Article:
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In My Situation, Which GI Bill Is Best for Me?

Author Ron Kness is no longer in the service.

Q: I am currently active duty Army but am going through a med-board for an injury to my cervical spine. My state of residence is Connecticut which waives tuition if you attend a state school. I am trying to decide which GI Bill is best for me. How are the payments from the Montgomery GI Bill paid out? Do they go to school or to the service member?

A: Under the Montgomery GI Bill (MGIB) payments go to the student. Right now you would receive about $1,729 per month and have to pay your own education expenses which if your tuition is paid, wouldn’t amount to much – mainly books.

However the pay structure under the Post 9/11 GI Bill is different. The VA pays your tuition directly to your school, pays you a book stipend per term (up to the $1,000 yearly cap) and pays you a monthly housing allowance.

Being your tuition is already paid, the VA would not pay your school anything as the VA is the last payee when other forms of tuition-fenced aid is used. So all you would get is your book stipend of around $500 per semester and your housing allowance which averages $1,300 per month. However because the housing allowance is based on the zip code of your school and the number of credits you take, your amount could be more or less than the average. So in your case, entitlement use and the amount you would get under each GI Bill (if your amount is average) is about a wash.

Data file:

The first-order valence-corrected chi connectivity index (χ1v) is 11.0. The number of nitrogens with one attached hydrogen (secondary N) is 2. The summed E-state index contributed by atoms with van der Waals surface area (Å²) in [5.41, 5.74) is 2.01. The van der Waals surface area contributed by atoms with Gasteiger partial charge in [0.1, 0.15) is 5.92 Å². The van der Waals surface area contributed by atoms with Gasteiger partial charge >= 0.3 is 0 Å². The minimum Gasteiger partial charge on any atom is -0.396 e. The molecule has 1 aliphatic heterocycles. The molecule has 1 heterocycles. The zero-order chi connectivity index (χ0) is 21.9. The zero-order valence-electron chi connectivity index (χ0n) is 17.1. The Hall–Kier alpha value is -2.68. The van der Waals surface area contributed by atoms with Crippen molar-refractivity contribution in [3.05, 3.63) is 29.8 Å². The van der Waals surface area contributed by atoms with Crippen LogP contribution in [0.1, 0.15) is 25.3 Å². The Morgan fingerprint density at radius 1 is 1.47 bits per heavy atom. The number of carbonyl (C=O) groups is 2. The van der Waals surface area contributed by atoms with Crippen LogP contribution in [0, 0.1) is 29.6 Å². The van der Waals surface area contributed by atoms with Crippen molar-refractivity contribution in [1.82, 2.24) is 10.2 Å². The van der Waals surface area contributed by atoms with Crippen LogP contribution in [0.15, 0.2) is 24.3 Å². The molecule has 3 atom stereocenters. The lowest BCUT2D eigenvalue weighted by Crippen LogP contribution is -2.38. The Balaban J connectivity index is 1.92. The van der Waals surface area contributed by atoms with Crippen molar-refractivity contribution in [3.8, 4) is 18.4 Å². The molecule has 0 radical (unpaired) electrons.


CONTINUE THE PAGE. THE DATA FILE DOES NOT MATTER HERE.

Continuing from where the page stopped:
Another thing you should know is that if you are eligible for both GI Bills, you could get an additional 12 months of entitlement if your use your 36 months of MGIB first, switch to the Post 9/11 GI Bill to get the extra time. If you plan to get an advanced degree after your bachelor’s degree, this method could be of interest to you.

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